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Math can help you get the job…at Google

And I don’t mean the 2+2’s and all those good, elementary type of equations. I am talking about a long, complicated mathematical computation called an algorithm that can help you get a job. Now what company is most associated with algorithms? Google of course!

Now ranked the best place to work in America, Google is using a formula to determine if you are worthy of being talked to by one of their continuously busy recruiters. Slashdot has a bunch of comments on the issue but I figured I would add my own perspective.

If you are hiring as many people as Google is planning on (they plan on doubling their current workforce), and you don’t want a large expenditure in something that isn’t a core competency (namely: recruiting), do something that is in your core competency (create a formula that matches people with job openings and is intelligent about it) to fix it.

There is a lot of “cool” potential from this if anybody outside of Google gets to see a piece of it but I think this definitely could have some implications for corporate recruiters that isn’t positive for anyone.

No company is like Google so running an algorithm-based formula will probably not work for 99.999% of companies out there. Most places do not have that expertise. None the less, this development will spark interest in “smart” systems that are actually dumb at ranking resumes. Which of course leads to…

Panic! From job seekers specifically. If corporate recruiters get this bug, only those resumes who cooperate with all kinds of “smart” systems will work. It also increases barriers to application that are not needed. Most companies aren’t pulling a couple hundred thousand resumes a month with little out of network advertising.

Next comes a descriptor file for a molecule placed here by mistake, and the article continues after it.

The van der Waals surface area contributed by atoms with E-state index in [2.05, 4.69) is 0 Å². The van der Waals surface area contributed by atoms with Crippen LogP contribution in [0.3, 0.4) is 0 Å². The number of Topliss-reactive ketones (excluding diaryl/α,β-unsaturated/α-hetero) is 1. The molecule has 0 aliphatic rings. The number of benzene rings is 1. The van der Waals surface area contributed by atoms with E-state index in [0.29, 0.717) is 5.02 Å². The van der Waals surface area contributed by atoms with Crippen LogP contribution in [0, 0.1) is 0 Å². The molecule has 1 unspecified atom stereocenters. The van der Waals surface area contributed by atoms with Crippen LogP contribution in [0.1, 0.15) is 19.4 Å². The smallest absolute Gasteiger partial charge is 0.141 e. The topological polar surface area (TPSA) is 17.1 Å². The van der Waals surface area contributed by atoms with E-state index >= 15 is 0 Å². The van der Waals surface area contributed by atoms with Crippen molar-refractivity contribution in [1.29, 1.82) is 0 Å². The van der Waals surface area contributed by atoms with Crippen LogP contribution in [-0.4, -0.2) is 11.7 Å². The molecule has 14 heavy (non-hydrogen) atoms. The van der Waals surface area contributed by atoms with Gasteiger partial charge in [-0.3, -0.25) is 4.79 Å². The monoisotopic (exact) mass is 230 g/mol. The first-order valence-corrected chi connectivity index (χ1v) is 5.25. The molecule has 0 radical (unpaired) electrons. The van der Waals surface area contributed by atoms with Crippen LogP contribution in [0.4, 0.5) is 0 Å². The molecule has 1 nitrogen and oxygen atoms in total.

With everything that could possibly go wrong, there is some opportunity for three groups of people:

  1. Employment lawyers: Who will get to represent job seeker and employer when an algorithm shows a questionable bias against a certain group. And the will be paid well.
  2. HR vendors: Those who continue to be on the cutting edge and make smart technological decisions and advancements win. And they will be paid well.
  3. Third-party recruiters: When the system breaks or sends away too many or too few people, third-party recruiters will be called in to clean up the mess. And they will be paid well.

I think the idea is interesting but probably not going to be useful outside of Mountain View.

Tip of that hat to Fritz for sending this my way!

By Lance Haun

Strategy for The Starr Conspiracy. Former HR pro. Portland guy (Go Blazers!) and WSU alum (Go Cougs!). I get to write about what I want here.

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